Under the New Jersey shield law, a criminal defendant may pierce the shield for confidential information only when “the criminal defendant’s request for testimony is not overbroad, oppressive, or unreasonably burdensome and the value of the material sought outweighs the privilege against disclosure because it bears on innocence or guilt.” N.J.S.A. 2A:84A-21.3(b)

The New Jersey Supreme Court in In re Schuman, 114 N.J. 14 (1989) established the following test for criminal defendants to pierce the shield:

1.The information sought must be relevant, material, and necessary to the defense; and

2.The information cannot be obtained from less intrusive means.

We also note that the NJ shield law’s coverage “does not include any situation in which a reporter is an eyewitness to, or participant in, any act involving physical violence or property damage.” N.J.S.A. 2A:84A-21a(h).


What about other newsgathering materials, like notes and non-confidential materials or confidential materials that are not source-identifying?

The New Jersey Shield Law protects confidential and non-confidential information as long as it was gathered in the newsgathering process. Specifically, the statute states it protects, “Any news or information obtained in the course of pursuing his professional activities whether or not it is disseminated.” N.J.S.A. 2A:84A-21(b).



Unpublished photographs of a burning fire were protected because they did not fall within the eyewitness exception since the photographers did not witness the act, but rather arrived after the act and recorded the results of that action. Matter of Woodhaven Lumber and Mill Work, 589 A.2d 135 (N.J. 1991)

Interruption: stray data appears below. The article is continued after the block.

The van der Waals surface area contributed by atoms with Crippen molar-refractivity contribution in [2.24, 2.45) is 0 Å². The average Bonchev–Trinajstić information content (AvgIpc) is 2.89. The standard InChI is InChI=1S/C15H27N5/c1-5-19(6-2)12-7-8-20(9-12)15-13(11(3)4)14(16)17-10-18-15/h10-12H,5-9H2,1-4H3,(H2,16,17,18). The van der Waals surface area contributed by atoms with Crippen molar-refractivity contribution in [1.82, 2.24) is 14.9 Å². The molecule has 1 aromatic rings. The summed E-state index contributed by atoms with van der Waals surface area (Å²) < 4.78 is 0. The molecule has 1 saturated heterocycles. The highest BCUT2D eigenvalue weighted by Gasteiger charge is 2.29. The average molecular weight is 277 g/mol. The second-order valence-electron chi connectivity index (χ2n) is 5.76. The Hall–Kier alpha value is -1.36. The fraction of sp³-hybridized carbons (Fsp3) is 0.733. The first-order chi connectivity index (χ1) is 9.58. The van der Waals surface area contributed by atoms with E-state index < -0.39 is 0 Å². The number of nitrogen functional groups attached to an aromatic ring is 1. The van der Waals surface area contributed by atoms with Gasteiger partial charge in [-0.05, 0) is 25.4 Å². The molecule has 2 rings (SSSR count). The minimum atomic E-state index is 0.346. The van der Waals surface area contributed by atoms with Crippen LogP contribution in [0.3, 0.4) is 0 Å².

A reporter’s information was not protected because the prosecution proved that the information was material, relevant and otherwise inaccessible to the criminal defendant.  Matter of Farber, 394 A.2d 330 (N.J. 1978)



Even though a reporter was present at a scene of physical violence, the reporter's testimony was not compelled because other witnesses were available. State v. Santiago, 250 N.J. Super. 30 (1991).


A reporter waived his privilege because he spoke voluntarily with the prosecutor's investigators, quoting the mayor saying that a police officer was let go due to a criminal violation.  The reporter was required to testify at a deposition in the police officer's defamation action and he had to provide interview notes and documents relevant to the statements made in the article.  In Re Venezia, 922 A.2d 1263 (N.J. 2007).

A student reporter was protected from disclosing her notes and all documents related to her interview with a professor because the interview was not relevant to the heart of the racial discrimination claim of those who had subpoenaed the documents and there were alternative sources for the same information.  Behrens v. Rutgers University, Civ. No. 94-358 (D.N.J. Aug. 3, 1995)

A suspect in a criminal investigation for internet-related harassment was not protected under the N.J. Shield Law because he published statements on a “gripe site” for the purpose of complaining about a university official, instead of publishing information in the course of ordinary newsgathering activity. J.O. v. Township of Bedminster, 77 A.3d 1242 (N.J. Sup. Ct. App. Div. 2013)

The State of New Jersey subpoenaed Schuman, a newspaper reporter, to testify at a kidnapping-murder trial as to the identity of his source and confidential information from his source. Schuman moved to quash subpoena and the court found he was privileged because the source’s confession to murder could be attained through less intrusive means, such as through confessions made to detectives.

In Re Schuman, 552 A.2d 602 (N.J. 1989).


A hospital patient brought an invasion of privacy claim against a media company that videotaped events in the hospital emergency room for a television program.  The court found the media company was protected under the New Jersey shield law because it was part of the “news media” and videotaping the events in the hospital was “newsgathering.” Also, the plaintiff did not have a constitutional right to override the protections of the Shield Law.

Kinsella v. Welch, 827 A.2d 325 (N.J. Super. Ct. App. Div. 2003).



Updated September 2015